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female travel safety
Later in my trip on my way to Cape Point

One of the worst things that happened as a result of this attack was the shattering of my confidence as a female traveler. I know I’m street smart and can handle myself in most situations, but I began to question my own judgment.

In all honesty, I’ll never stop traveling. I recently came back from Colombia (without incident) and have another trip scheduled next month. Despite what happened, I can’t allow an isolated incident to affect my passion to see the world. However, I urge people to think twice about using the statement: “It can happen anywhere.”

Here are some resources and tips for female travel safety that have been helpful for me:

Top 10 Travel Safety Tips for Women via Adventurous Kate

Female Travel Tips via Nomadic Matt

Solo Female Travel Safety via A Little Adrift

Tips for Solo Women Travelers via Rick Steves

Information for Female Travelers via the US State Department

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5 thoughts on “When “It Can Happen Anywhere” Happens to You

  1. I’m so sorry this happened to you and thank you for sharing your story. I can not imagine how terrifying that was. I know you know this but just wanted to say, you did nothing wrong and even if you did decide to stop traveling that would be your decision to make. However sounds like your passion for travel is greater than their disgusting, violent, invasive behavior and I salute you for that! (also glad you got some punches in because f**k that guy) I travel almost exclusively solo and was planning a trip to Cape Town in August so appreciate the resources you shared. Side note: came here from GLT!

    1. thank you so much for your kind words! It’s hard to imagine what would take away my passion for traveling, so I’m glad I didn’t let that guy do it! Cape Town overall was pretty safe so you should be fine on your trip. Feel free to reach out if you have any questions. woop woop GLT!

  2. This rings so true when I think about my experience being assaulted in India my second week there out of a 10-month program. It definitely affected the level of comfort and safety I felt for the rest of the year. I often find myself saying “it could happen anywhere” when talking about my experience because I feel the need to justify that my trauma isn’t a reflection on the culture at large. But that proooobbbbss isn’t necessary and I should stop apologizing for my experience/perspective (and all the other things us lady-folk seem more inclined to/societally pressured to apologize for). But yeah, losing my confidence as a female traveler and questioning my judgement? Check and check. And in truth in subsequent trips I have opted for “easier” places to visit re language and culture partly because of this (Ireland, Hawaii) because I wanted to go on vacation in places I could actually feel relaxed. But there are still more places I want to see in this big beautiful world and I don’t see anything stopping me.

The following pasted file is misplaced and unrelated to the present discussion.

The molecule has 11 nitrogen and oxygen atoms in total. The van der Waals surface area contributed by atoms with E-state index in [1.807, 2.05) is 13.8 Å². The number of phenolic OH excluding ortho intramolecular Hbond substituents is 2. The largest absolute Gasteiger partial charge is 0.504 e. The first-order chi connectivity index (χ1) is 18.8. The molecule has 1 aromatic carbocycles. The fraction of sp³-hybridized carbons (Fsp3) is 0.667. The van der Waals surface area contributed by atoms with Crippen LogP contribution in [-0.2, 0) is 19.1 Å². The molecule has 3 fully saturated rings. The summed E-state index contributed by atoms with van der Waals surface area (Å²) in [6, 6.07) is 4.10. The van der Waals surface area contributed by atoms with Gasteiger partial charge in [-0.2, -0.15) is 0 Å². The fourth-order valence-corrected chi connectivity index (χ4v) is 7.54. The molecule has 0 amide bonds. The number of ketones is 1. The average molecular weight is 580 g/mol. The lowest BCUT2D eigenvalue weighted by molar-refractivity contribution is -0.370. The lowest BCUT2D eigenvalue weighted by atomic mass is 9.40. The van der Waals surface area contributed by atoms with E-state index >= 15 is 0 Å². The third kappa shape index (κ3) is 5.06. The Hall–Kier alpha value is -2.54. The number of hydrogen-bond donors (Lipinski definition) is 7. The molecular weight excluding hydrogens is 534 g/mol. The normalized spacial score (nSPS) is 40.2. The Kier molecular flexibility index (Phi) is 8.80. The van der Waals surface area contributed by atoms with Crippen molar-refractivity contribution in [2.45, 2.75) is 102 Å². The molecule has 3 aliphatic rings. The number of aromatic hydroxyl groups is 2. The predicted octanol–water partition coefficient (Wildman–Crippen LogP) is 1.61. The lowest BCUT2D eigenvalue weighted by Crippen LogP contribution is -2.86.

1. I agree regarding the justification – we both did that in our convos with each other on our respective incidents. I hope your confidence still isn’t shaken – get back out there! But it’s definitely a process getting back to the fearless confidence we had before.

  3. This is so horrible, and I’m sorry you’ve gone through this. I always say that to my family when they get worried about me, but you’re right, it really is different when you are in a foreign country. Something similar happened to me in Paris and it definitely colors my opinion of the city. I lived there six months so, thankfully, there were great things that overshadow it, but if it had been on a trip I would’ve never ever gone back. It’s also the reason why I would think twice about going back to Morocco, and would never do it alone again. Thank you for making me think about how I use that phrase.

    Ps. I’m happy to hear you had a great time in Colombia (I’m from there!) 🙂